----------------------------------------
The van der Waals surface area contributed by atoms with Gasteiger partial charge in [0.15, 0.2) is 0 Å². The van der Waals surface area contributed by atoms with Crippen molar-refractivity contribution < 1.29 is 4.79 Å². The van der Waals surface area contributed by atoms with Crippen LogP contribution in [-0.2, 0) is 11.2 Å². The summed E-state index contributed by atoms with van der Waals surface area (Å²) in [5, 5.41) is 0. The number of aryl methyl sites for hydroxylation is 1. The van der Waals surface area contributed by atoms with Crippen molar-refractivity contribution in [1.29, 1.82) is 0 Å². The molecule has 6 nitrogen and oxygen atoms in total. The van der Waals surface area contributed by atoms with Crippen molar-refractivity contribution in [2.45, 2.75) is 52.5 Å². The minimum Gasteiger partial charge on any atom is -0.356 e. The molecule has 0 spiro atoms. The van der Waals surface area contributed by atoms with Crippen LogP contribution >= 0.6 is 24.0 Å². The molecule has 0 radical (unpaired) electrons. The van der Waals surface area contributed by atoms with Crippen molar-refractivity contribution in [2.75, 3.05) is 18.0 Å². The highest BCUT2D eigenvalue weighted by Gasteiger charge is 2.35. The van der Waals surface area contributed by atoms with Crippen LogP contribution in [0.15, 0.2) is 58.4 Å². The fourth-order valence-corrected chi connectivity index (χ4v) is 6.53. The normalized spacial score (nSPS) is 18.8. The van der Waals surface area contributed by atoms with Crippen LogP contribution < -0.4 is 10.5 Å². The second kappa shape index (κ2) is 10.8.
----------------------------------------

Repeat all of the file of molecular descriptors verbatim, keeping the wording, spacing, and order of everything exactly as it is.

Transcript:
The van der Waals surface area contributed by atoms with Gasteiger partial charge in [0.15, 0.2) is 0 Å². The van der Waals surface area contributed by atoms with Crippen molar-refractivity contribution < 1.29 is 4.79 Å². The van der Waals surface area contributed by atoms with Crippen LogP contribution in [-0.2, 0) is 11.2 Å². The summed E-state index contributed by atoms with van der Waals surface area (Å²) in [5, 5.41) is 0. The number of aryl methyl sites for hydroxylation is 1. The van der Waals surface area contributed by atoms with Crippen molar-refractivity contribution in [1.29, 1.82) is 0 Å². The molecule has 6 nitrogen and oxygen atoms in total. The van der Waals surface area contributed by atoms with Crippen molar-refractivity contribution in [2.45, 2.75) is 52.5 Å². The minimum Gasteiger partial charge on any atom is -0.356 e. The molecule has 0 spiro atoms. The van der Waals surface area contributed by atoms with Crippen LogP contribution >= 0.6 is 24.0 Å². The molecule has 0 radical (unpaired) electrons. The van der Waals surface area contributed by atoms with Crippen molar-refractivity contribution in [2.75, 3.05) is 18.0 Å². The highest BCUT2D eigenvalue weighted by Gasteiger charge is 2.35. The van der Waals surface area contributed by atoms with Crippen LogP contribution in [0.15, 0.2) is 58.4 Å². The fourth-order valence-corrected chi connectivity index (χ4v) is 6.53. The normalized spacial score (nSPS) is 18.8. The van der Waals surface area contributed by atoms with Crippen LogP contribution < -0.4 is 10.5 Å². The second kappa shape index (κ2) is 10.8.